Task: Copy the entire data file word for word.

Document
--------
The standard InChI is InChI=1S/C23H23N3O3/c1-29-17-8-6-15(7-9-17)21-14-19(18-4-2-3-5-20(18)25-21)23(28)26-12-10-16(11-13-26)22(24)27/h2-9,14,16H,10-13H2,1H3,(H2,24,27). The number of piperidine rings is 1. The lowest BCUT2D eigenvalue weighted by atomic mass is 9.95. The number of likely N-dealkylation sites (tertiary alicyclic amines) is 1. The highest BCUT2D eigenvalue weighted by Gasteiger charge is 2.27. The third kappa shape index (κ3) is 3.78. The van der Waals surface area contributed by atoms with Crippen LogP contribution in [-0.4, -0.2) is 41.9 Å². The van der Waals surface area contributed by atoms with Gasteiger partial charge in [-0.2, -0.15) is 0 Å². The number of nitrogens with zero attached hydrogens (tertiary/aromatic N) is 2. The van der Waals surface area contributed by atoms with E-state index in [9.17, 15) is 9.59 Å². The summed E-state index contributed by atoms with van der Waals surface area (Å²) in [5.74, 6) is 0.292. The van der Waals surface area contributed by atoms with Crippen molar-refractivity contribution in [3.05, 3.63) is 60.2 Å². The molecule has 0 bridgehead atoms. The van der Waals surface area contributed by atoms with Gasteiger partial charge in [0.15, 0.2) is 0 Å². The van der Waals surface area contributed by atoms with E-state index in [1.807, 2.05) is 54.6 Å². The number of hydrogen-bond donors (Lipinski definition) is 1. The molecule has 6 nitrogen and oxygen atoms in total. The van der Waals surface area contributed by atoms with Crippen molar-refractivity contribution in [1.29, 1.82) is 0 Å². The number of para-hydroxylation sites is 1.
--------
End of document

The standard InChI is InChI=1S/C23H23N3O3/c1-29-17-8-6-15(7-9-17)21-14-19(18-4-2-3-5-20(18)25-21)23(28)26-12-10-16(11-13-26)22(24)27/h2-9,14,16H,10-13H2,1H3,(H2,24,27). The number of piperidine rings is 1. The lowest BCUT2D eigenvalue weighted by atomic mass is 9.95. The number of likely N-dealkylation sites (tertiary alicyclic amines) is 1. The highest BCUT2D eigenvalue weighted by Gasteiger charge is 2.27. The third kappa shape index (κ3) is 3.78. The van der Waals surface area contributed by atoms with Crippen LogP contribution in [-0.4, -0.2) is 41.9 Å². The van der Waals surface area contributed by atoms with Gasteiger partial charge in [-0.2, -0.15) is 0 Å². The number of nitrogens with zero attached hydrogens (tertiary/aromatic N) is 2. The van der Waals surface area contributed by atoms with E-state index in [9.17, 15) is 9.59 Å². The summed E-state index contributed by atoms with van der Waals surface area (Å²) in [5.74, 6) is 0.292. The van der Waals surface area contributed by atoms with Crippen molar-refractivity contribution in [3.05, 3.63) is 60.2 Å². The molecule has 0 bridgehead atoms. The van der Waals surface area contributed by atoms with Gasteiger partial charge in [0.15, 0.2) is 0 Å². The van der Waals surface area contributed by atoms with E-state index in [1.807, 2.05) is 54.6 Å². The number of hydrogen-bond donors (Lipinski definition) is 1. The molecule has 6 nitrogen and oxygen atoms in total. The van der Waals surface area contributed by atoms with Crippen molar-refractivity contribution in [1.29, 1.82) is 0 Å². The number of para-hydroxylation sites is 1.